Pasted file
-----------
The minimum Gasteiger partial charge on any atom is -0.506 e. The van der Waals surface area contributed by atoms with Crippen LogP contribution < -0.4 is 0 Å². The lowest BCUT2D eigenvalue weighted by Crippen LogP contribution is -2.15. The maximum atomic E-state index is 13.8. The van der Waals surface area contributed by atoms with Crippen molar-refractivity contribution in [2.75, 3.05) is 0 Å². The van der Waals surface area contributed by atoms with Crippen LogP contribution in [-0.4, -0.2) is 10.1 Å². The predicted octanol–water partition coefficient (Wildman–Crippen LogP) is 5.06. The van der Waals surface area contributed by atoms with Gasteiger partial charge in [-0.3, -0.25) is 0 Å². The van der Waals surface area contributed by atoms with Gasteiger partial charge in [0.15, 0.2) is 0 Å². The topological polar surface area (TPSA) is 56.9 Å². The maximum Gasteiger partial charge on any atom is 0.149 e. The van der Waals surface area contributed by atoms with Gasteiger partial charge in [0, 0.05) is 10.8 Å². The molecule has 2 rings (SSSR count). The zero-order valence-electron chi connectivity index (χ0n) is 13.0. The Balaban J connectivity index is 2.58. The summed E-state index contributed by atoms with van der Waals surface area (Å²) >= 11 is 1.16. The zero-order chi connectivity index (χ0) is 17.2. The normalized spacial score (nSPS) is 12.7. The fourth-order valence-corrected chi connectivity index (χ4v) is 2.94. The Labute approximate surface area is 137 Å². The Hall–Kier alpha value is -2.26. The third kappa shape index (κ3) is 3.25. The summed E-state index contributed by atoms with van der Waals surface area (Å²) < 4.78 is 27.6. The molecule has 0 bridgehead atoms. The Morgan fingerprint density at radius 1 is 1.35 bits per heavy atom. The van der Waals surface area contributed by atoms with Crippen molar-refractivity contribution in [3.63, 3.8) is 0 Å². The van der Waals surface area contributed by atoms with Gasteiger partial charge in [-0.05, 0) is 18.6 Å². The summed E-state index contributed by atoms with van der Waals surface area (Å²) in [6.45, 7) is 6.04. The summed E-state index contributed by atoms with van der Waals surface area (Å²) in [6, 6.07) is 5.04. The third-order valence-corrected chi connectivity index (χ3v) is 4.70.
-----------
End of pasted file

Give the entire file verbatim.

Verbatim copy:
The minimum Gasteiger partial charge on any atom is -0.506 e. The van der Waals surface area contributed by atoms with Crippen LogP contribution < -0.4 is 0 Å². The lowest BCUT2D eigenvalue weighted by Crippen LogP contribution is -2.15. The maximum atomic E-state index is 13.8. The van der Waals surface area contributed by atoms with Crippen molar-refractivity contribution in [2.75, 3.05) is 0 Å². The van der Waals surface area contributed by atoms with Crippen LogP contribution in [-0.4, -0.2) is 10.1 Å². The predicted octanol–water partition coefficient (Wildman–Crippen LogP) is 5.06. The van der Waals surface area contributed by atoms with Gasteiger partial charge in [-0.3, -0.25) is 0 Å². The van der Waals surface area contributed by atoms with Gasteiger partial charge in [0.15, 0.2) is 0 Å². The topological polar surface area (TPSA) is 56.9 Å². The maximum Gasteiger partial charge on any atom is 0.149 e. The van der Waals surface area contributed by atoms with Gasteiger partial charge in [0, 0.05) is 10.8 Å². The molecule has 2 rings (SSSR count). The zero-order valence-electron chi connectivity index (χ0n) is 13.0. The Balaban J connectivity index is 2.58. The summed E-state index contributed by atoms with van der Waals surface area (Å²) >= 11 is 1.16. The zero-order chi connectivity index (χ0) is 17.2. The normalized spacial score (nSPS) is 12.7. The fourth-order valence-corrected chi connectivity index (χ4v) is 2.94. The Labute approximate surface area is 137 Å². The Hall–Kier alpha value is -2.26. The third kappa shape index (κ3) is 3.25. The summed E-state index contributed by atoms with van der Waals surface area (Å²) < 4.78 is 27.6. The molecule has 0 bridgehead atoms. The Morgan fingerprint density at radius 1 is 1.35 bits per heavy atom. The van der Waals surface area contributed by atoms with Crippen molar-refractivity contribution in [3.63, 3.8) is 0 Å². The van der Waals surface area contributed by atoms with Gasteiger partial charge in [-0.05, 0) is 18.6 Å². The summed E-state index contributed by atoms with van der Waals surface area (Å²) in [6.45, 7) is 6.04. The summed E-state index contributed by atoms with van der Waals surface area (Å²) in [6, 6.07) is 5.04. The third-order valence-corrected chi connectivity index (χ3v) is 4.70.